Q'2.sup.(n) (p, σ)=Q1.sup.(1) (p, σ)a.sup.(n) +Q1.sup.(20) (p, σ)b.sup.(n) (10)

in which a.sup.(n) and b.sup.(n) are determined by the formules (7) and (8). The measuring paths associated with the various absorption values occupy approximately the same position with respect to the system axis 2 in said body slices. The absorption distribution μ(x, y) of the body slice (n) is reconstructed by means of the approximated absorption values Q'2.sup.(n) (p, σ) and the first absorption values Q1.sup.(n) (p, σ) whose associated measuring paths extend through the examination zone of the intermediate body slice n. Because only one measuring cycle is performed for the first and the twentieth body slice, the overall measuring time is thus further reduced.

It will be clear that particularly the detectors shown in the FIGS. 6a and b can be used for the described method. The overall measuring time required for all n different slices is then reduced to the measuring time required for a single slice. This is notably important because the body 6 must be in rest during the measurement. Artefacts in the images to be reconstructed are prevented by the reduction of the measuring time because, for example, holding the breath is very well feasible for 4 to 6 seconds (measuring time for a slice), but a measuring time of from 40 to 60 seconds (ten slices) would already give rise to problems.

The reconstruction methods customarily used thus far do not take into account the fact that the correction of the second absorption values Q2.sup.(n) (p, σ) by multiplication by the correction factor C(σ), C.sup.(n) (σ) forms only an approximation of the first absorption values Q1.sup.(n) (p, σ). Local deviations cannot be eliminated thereby. Local deviations of this kind, however, occur, for example, between first absorption values Q1 (p', σ) and approximated second absorption values Q'2 (p', σ), where p' is the position or the path of an extreme ray which is tangent to the examination zone 11. Due to the step-wise transients between Q1 (p', σ) and Q'2 (p', σ) local artefacts may occur in the reconstructed absorption distribution.

In order to avoid this, a local adaptation of the approximated second absorption values Q'2 (p', σ) to the first absorption values Q1 (p', σ) is realized for each examination zone and for each measuring direction σ by a more elaborate correction.

The more elaborate correction is executed in accordance with the formule

Q"2.sup.(n) (p, σ)=d.sup.(n) (p, σ)Q'2.sup.(n) (p, σ); where n=1, 2, . . . 20 (11)

Therein, the absorption values Q'2.sup.(n) (p, σ) are the approximated second absorption values already calculated by the arithmetic unit 38 (see FIG. 3). The absorption value Q"2.sup.(n) (p, σ) is the corrected approximated second absorption value associated with a measuring path outside an examination zone 11. The factor d.sup.(n) (p, σ) is a second correction factor which realizes a monotonously decreasing transition from the first absorption values Q1.sup.(n) (p, σ) in position p<p' to the approximated second absorption value Q'2.sup.(n) (p, σ) in the position p>p', the second correction factor satisfying, for example: ##EQU5##

Therein, f(p-p') is a weighting function which monotously decreases as a function of the distance, where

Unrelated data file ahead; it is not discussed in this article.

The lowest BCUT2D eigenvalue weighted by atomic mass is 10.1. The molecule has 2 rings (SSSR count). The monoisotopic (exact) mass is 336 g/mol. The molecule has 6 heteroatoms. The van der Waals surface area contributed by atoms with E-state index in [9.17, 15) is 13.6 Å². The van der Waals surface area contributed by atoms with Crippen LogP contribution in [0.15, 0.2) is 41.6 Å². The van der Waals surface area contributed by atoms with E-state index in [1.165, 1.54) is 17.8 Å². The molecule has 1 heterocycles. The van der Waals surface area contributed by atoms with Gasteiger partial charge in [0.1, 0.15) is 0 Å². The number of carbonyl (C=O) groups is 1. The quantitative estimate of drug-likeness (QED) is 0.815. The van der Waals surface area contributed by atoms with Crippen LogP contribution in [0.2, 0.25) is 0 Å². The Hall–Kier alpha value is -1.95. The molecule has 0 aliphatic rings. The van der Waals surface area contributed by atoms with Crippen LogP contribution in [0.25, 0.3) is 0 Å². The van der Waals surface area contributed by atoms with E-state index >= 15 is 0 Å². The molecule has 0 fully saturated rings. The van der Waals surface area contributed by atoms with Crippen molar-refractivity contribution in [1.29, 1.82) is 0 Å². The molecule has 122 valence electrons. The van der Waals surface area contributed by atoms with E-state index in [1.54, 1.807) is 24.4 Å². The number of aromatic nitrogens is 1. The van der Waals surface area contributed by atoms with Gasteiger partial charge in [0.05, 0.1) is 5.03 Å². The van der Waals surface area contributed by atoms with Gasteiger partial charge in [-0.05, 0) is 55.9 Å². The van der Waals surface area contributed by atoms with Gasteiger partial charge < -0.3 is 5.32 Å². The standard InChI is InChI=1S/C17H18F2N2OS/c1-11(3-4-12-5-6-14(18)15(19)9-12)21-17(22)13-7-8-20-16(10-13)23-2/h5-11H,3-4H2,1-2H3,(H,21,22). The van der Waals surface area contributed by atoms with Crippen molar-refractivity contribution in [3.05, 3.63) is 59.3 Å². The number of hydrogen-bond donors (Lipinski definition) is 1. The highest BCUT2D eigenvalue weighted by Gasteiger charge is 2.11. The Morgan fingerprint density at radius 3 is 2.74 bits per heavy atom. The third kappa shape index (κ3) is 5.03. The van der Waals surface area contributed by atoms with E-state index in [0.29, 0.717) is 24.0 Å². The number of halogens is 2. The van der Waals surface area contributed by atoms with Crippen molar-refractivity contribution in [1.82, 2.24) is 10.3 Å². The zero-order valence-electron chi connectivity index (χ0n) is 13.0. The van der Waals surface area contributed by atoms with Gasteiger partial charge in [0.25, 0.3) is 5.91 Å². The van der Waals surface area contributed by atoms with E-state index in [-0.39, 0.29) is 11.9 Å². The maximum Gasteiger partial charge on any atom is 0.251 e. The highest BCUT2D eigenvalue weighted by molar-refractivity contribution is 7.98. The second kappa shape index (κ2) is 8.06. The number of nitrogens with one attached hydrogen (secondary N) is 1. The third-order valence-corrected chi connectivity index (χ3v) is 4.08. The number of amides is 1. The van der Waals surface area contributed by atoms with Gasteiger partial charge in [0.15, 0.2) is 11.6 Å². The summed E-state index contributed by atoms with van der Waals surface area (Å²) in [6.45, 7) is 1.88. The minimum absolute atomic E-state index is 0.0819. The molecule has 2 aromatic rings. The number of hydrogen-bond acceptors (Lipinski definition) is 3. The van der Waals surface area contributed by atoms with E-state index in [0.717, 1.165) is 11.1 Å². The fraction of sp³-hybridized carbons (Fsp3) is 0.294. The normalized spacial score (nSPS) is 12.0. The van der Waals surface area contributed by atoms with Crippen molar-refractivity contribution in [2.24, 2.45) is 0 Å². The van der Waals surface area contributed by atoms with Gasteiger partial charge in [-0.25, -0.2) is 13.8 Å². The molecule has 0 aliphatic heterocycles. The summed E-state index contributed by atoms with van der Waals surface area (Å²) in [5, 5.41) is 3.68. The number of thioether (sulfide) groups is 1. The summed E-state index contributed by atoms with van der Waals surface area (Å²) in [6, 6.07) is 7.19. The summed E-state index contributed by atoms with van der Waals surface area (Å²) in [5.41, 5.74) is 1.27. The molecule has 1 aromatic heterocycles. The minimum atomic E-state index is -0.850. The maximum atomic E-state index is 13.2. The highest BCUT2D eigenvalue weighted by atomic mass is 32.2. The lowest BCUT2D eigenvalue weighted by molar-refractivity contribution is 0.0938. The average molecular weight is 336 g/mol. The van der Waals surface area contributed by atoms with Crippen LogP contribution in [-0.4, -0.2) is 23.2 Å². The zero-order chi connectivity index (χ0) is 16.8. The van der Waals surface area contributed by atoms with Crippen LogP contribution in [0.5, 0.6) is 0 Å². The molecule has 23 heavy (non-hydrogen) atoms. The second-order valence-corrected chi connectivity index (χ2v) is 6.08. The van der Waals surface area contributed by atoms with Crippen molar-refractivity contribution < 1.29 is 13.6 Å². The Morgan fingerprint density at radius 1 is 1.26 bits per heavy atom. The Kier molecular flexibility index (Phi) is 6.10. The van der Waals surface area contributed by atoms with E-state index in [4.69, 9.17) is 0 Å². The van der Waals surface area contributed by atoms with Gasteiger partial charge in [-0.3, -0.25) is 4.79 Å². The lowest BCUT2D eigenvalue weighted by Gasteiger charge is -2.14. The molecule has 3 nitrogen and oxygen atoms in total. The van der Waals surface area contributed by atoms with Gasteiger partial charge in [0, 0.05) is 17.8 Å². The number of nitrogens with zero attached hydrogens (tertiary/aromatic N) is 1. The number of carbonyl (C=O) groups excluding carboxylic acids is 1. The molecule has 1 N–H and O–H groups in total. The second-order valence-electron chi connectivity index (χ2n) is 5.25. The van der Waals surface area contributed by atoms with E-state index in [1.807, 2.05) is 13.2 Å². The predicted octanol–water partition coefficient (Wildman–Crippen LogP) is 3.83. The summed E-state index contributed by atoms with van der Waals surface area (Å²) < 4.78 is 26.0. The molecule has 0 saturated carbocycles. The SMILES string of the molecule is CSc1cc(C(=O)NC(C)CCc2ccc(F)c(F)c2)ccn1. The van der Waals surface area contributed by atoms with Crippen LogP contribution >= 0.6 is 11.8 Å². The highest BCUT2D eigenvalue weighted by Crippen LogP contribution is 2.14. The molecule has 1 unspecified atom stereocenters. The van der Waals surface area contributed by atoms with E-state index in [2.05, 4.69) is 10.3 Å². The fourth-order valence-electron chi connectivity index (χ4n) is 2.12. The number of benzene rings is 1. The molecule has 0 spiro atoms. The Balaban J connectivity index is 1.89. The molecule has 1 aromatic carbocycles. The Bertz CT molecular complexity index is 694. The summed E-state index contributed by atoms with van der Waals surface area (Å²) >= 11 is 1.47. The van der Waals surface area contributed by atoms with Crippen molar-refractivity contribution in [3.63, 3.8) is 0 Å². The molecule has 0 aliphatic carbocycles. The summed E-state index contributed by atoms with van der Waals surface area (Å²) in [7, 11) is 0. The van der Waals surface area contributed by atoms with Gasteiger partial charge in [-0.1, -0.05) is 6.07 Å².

f(p-p')=1 for p-p'=0 and f(p-p')<1 for |p-p'|0.

The limitation of the more elaborate correction to a local range of the absorption values is obtained by a suitable choice of a weighting factor f(p-p').

The elements denoted by the reference numerals 35 to 42 in FIG. 4 correspond to the elements bearing these reference numerals in FIG. 5. As appears from FIG. 5, the approximated second absorption values Q'2.sup.(n) (p, σ) obtained by means of the multiplier 38 are applied, via a data line 48, to the memory 39 in order to replace the absorption sums Q2.sup.(1) (p, σ)a.sup.(n) +Q2.sup.(20) (p, σ)b.sup.(n) stored therein. In the divider 44 the quotients Q1.sup.(n) (p', σ)/Q2 '.sup.(n) (p', σ) (see formule 12) are formed and from a memory 45 (for example, a read-only memory) the weighting factors f(p-p') are retrieved, after which the second correction factor d.sup.(n) (p, σ) is determined by means of the multiplier/adder 46. The second correction (see formule 11) is subsequently performed in the multiplier 47 whereto, therefore, the second correction factor d.sup.(n) (p, σ) and the second approximated absorption value Q2.sup.(n) (p, σ) are applied from the memory 39.

The method illustrated by the block diagram of FIG. 5 is also suitable for adequate correction of deviations between first absorption values Q1.sup.(n) (p, σ) and second absorption values Q2.sup.(n) (p, σ) caused by patient movements. The more elaborate corrected approximated second absorption value Q"2.sup.(n) (p, σ) is introduced into the memory 26 via data line 34.

The method in accordance with the invention is not restricted to use in computer tomography apparatus comprising a detector device which moves with the source as shown in FIG. 1, but can also be used in computer tomography apparatus comprising a single detector or some tens of detectors or a stationary detector device which comprises a closed ring of detectors.

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Classifications
U.S. Classification378/19, 378/20, 378/4
International ClassificationA61B6/03
Cooperative ClassificationA61B6/4035, A61B6/482, A61B6/032, A61B6/405
European ClassificationA61B6/03B, A61B6/40F, A61B6/48D